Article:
Taking Care of Wild Places
It's a big loop from the mountains of Montana, to Indonesia, to Massachusetts, back to Montana, but that's the full—and still-spinning—circle of Ted Smith's life.
A true product of the Northern Rockies, Ted grew up wandering the mountains and valleys of western Montana. “Even when I was ten, twelve years old, our parents would drive us to the wilderness at the end of the road and say, okay, pick you up in a few days.”
As a young man he worked as a smokejumper for the U.S. Forest Service, fighting wildfires out of Missoula and Fairbanks before going on to get his PhD in political science from the University of California-Berkeley in the 1960s. Highlights of his ensuing international career include 12 years with the Ford Foundation which began and ended in Indonesia, six years as president of the Agricultural Development Council focused on Asia and Africa, 25 years on the Council on Foreign Relations, and trusteeships with the National Parks Conservation Association and Alaska Conservation Foundation, among others. And finally he served 15 years as Executive Director of the Kendall Foundation.
After three decades in far away domains, Ted returned to live in the mountains of Montana in 2009. As he says, “My roots put me in awe of Nature,” he says, “and that's Nature with a capital N.” Out of those early experiences grew a sense of appreciation and commitment for the natural world, in the Rocky Mountain West and beyond.
“There's only one landscape,” he says. “And the only way to take care of it is to treat it as a whole.” That outlook made Ted an easy target one day back in 1995 when a fellow from Calgary grabbed hold of him at meeting in Bozeman where people were talking about conserving the Yellowstone ecosystem. Ted recalls the moment with perfect clarity. “He said, this isn't big enough!” The fellow was Harvey Locke. “And I said, you're right.”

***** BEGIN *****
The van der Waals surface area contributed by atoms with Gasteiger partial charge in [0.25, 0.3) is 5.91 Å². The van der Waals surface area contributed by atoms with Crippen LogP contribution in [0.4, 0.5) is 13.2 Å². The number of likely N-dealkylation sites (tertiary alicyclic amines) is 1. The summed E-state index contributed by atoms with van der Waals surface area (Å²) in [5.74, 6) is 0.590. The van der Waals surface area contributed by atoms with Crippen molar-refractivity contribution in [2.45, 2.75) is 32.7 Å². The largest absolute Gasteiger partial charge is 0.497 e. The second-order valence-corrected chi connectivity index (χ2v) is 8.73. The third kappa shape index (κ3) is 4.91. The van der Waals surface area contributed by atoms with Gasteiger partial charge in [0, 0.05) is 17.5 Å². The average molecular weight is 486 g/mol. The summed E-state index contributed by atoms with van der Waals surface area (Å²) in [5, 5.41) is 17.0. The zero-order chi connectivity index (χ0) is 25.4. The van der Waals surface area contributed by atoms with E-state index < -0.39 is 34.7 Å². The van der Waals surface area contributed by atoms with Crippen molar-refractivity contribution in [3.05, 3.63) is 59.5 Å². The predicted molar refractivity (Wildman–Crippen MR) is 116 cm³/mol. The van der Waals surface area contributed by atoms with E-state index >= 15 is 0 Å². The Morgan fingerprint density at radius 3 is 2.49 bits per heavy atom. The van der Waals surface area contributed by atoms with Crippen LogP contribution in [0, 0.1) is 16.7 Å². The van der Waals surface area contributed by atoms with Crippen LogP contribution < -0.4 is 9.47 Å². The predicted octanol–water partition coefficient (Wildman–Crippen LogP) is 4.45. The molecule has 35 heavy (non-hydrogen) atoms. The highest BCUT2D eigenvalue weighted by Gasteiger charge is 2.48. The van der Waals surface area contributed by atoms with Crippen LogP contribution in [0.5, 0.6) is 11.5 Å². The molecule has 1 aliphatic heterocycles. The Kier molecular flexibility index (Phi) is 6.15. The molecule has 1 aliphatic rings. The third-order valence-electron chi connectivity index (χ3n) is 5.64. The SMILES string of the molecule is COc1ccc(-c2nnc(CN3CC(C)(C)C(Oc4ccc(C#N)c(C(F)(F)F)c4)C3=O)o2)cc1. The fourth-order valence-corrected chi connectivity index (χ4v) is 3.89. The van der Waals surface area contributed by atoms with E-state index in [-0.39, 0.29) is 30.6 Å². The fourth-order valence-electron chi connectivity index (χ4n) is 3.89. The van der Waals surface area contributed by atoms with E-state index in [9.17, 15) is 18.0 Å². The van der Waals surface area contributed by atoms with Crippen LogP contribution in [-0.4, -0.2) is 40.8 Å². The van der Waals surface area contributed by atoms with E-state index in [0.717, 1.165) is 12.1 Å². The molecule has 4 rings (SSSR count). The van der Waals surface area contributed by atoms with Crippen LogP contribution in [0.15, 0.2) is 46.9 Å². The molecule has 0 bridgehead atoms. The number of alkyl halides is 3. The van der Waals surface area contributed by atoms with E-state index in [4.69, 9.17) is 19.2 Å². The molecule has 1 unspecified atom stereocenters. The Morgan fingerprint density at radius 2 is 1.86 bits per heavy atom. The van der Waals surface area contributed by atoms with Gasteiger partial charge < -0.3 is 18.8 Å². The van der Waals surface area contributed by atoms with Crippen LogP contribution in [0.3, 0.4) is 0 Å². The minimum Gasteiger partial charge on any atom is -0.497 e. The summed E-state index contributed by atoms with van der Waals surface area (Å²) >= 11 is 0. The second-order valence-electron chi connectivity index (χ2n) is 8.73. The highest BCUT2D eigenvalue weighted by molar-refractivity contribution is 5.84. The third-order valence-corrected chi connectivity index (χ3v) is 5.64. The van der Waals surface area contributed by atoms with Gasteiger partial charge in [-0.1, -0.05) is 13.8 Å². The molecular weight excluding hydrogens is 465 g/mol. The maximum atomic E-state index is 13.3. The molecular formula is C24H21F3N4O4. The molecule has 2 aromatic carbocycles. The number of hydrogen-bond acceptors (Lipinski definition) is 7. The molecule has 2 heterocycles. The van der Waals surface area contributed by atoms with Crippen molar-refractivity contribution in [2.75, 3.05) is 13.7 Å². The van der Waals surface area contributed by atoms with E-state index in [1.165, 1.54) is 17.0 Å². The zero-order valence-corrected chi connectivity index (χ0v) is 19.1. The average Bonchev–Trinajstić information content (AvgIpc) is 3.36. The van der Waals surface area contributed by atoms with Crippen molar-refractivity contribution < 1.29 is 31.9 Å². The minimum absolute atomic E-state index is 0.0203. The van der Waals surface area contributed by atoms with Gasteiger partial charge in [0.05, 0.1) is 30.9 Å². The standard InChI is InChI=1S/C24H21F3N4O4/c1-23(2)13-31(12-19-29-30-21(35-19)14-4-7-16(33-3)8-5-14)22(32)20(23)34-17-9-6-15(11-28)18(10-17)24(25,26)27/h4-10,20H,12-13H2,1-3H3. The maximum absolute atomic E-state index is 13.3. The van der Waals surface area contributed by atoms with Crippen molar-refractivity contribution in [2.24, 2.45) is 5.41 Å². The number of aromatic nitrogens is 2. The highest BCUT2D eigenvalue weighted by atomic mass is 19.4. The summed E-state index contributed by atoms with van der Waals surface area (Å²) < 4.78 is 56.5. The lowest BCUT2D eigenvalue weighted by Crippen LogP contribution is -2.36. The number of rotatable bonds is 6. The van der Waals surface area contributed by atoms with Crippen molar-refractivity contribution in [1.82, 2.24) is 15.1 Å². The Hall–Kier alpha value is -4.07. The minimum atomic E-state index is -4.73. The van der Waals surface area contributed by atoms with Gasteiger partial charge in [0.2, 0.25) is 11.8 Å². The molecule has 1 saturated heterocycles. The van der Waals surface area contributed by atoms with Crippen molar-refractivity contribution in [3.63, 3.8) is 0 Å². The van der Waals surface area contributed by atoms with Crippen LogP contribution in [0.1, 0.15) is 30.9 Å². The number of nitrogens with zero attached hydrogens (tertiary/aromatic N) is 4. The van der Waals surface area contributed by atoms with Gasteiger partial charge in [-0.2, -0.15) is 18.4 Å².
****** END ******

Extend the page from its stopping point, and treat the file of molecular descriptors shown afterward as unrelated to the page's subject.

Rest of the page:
As a result of that encounter, the Kendall Foundation came to be the first philanthropic contributor to the seminal Y2Y organization. Under Ted's leadership, the Kendall Foundation was a great ally, supporter, and advisor to Y2Y as well as many other conservation organizations. Ted continues to guide Y2Y but this time in his role as a Board Member.
Reflecting on the concept of the Yellowstone to Yukon Conservation Initiative, Ted muses that it's hard for people to visualize, let alone fully understand, a vastly diverse, fully integrated landscape reaching 2,000 miles from Yellowstone all the way up to the Yukon Territory. It's too big for the human mind to easily embrace, he says, reflecting that it's something more readily comprehended as myriad little stories.
“At the same time,” he says, “it seems to me we must embrace something larger than we can actually understand if in fact we are to serve the long-term needs of nature.” The very same needs, he offers, that serve our own human interests over the long run as well.